In 2013, the LIRRBC requested a release from mediation, or, as it is more specifically known, a“Proffer for Arbitration.” This would allow us to enter into a Presidential Emergency Board (PEB).

    Once again, the LIRRBC were the first unions on the LIRR to lead the way and be released from mediation and receive the approval of the NMB to begin the process of having a Presidential Emergency Board appointed. The NMB agreed with us, and it appointed a PEB. Each PEB is given an identifying number, and our PEB number is 244 (PEB-244).

    There were additional unions, who are not in our coalition, who decided to also request a release from mediation. They were also given the identifying number as us, PEB-244. This is the standard practice when multiple unions request to be released from the same carrier, they will all use the same PEB to present their case.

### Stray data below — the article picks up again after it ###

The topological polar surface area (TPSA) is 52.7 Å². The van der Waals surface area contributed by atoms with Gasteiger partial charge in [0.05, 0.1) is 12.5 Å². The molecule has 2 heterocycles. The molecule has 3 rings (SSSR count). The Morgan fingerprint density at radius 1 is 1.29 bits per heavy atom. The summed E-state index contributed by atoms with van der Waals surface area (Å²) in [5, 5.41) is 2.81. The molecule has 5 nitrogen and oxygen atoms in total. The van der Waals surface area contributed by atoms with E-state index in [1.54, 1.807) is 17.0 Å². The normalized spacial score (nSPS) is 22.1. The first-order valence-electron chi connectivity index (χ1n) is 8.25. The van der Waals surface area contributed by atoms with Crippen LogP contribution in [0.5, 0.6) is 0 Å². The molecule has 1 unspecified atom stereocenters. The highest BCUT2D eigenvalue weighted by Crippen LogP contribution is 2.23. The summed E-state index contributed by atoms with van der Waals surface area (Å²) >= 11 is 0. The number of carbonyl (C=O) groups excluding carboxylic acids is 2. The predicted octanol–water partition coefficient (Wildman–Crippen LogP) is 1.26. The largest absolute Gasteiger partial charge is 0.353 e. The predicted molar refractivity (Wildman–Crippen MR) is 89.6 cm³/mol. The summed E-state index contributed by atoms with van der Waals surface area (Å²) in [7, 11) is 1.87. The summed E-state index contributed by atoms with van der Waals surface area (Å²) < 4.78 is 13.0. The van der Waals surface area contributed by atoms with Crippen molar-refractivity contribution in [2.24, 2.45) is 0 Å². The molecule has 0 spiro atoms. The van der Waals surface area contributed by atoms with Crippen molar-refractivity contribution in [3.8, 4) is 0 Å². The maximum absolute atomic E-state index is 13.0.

We agreed to meet with the other unions and our attorney, Carmen Parcelli, in Washington, DC. During that meeting, the LIRRBC and the other unions agreed to work together using the same attorney with the goal of presenting a proposal that was agreeable to both of our groups. The three member PEB panel, consisting of Chairman Ira Jaffe, Member Roberta Golick, and Member Arnold Zack, was appointed by President Obama, who, subsequently, summoned the parties together in this case to New York City on December 2–7, 2013.

    The LIRRBC, and the other LIRR unions, presented its case to the PEB; subsequently, the LIRR/MTA also presented its case. At the conclusion of the PEB proceedings, the Board brought all parties together to determine if there was any common ground that could be agreed upon; which could lead to a voluntary agreement. Unfortunately, the carrier was unwilling to move from its original position; and, without compromise, the unions could not accept that same bad deal, which included zero percent general wage increases for the first three years of the contract, in addition to other extreme changes to the agreements.

    In the absence of a voluntary agreement, the PEB wrote a report with its recommendations. Under these circumstances, the parties typically negotiate terms of an agreement based on the PEB’s report that would then go to the members for ratification. Thus far, the carrier has refused to meet with the LIRRBC unions in an attempt to hammer out terms on a new agreement based on the PEB report.